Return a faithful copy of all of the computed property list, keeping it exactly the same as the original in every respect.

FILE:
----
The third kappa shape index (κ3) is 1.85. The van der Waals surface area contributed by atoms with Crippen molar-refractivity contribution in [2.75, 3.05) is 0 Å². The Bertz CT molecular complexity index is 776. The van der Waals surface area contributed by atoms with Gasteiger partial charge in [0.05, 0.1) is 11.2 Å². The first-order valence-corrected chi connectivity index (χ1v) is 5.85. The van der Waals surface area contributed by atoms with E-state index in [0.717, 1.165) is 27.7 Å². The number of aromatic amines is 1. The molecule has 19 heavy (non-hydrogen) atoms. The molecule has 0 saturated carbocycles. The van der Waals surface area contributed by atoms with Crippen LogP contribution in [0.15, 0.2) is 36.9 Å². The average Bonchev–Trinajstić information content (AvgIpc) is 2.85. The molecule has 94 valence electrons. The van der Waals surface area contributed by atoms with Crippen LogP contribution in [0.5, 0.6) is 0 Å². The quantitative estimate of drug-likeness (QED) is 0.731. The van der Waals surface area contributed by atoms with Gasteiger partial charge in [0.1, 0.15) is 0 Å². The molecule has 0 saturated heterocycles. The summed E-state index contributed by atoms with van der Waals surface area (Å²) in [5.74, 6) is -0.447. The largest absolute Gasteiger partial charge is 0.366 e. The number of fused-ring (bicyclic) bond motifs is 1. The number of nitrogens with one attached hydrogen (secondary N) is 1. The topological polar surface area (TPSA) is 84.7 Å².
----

The third kappa shape index (κ3) is 1.85. The van der Waals surface area contributed by atoms with Crippen molar-refractivity contribution in [2.75, 3.05) is 0 Å². The Bertz CT molecular complexity index is 776. The van der Waals surface area contributed by atoms with Gasteiger partial charge in [0.05, 0.1) is 11.2 Å². The first-order valence-corrected chi connectivity index (χ1v) is 5.85. The van der Waals surface area contributed by atoms with E-state index in [0.717, 1.165) is 27.7 Å². The number of aromatic amines is 1. The molecule has 19 heavy (non-hydrogen) atoms. The molecule has 0 saturated carbocycles. The van der Waals surface area contributed by atoms with Crippen LogP contribution in [0.15, 0.2) is 36.9 Å². The average Bonchev–Trinajstić information content (AvgIpc) is 2.85. The molecule has 94 valence electrons. The van der Waals surface area contributed by atoms with Crippen LogP contribution in [0.5, 0.6) is 0 Å². The quantitative estimate of drug-likeness (QED) is 0.731. The van der Waals surface area contributed by atoms with Gasteiger partial charge in [0.1, 0.15) is 0 Å². The molecule has 0 saturated heterocycles. The summed E-state index contributed by atoms with van der Waals surface area (Å²) in [5.74, 6) is -0.447. The largest absolute Gasteiger partial charge is 0.366 e. The number of fused-ring (bicyclic) bond motifs is 1. The number of nitrogens with one attached hydrogen (secondary N) is 1. The topological polar surface area (TPSA) is 84.7 Å².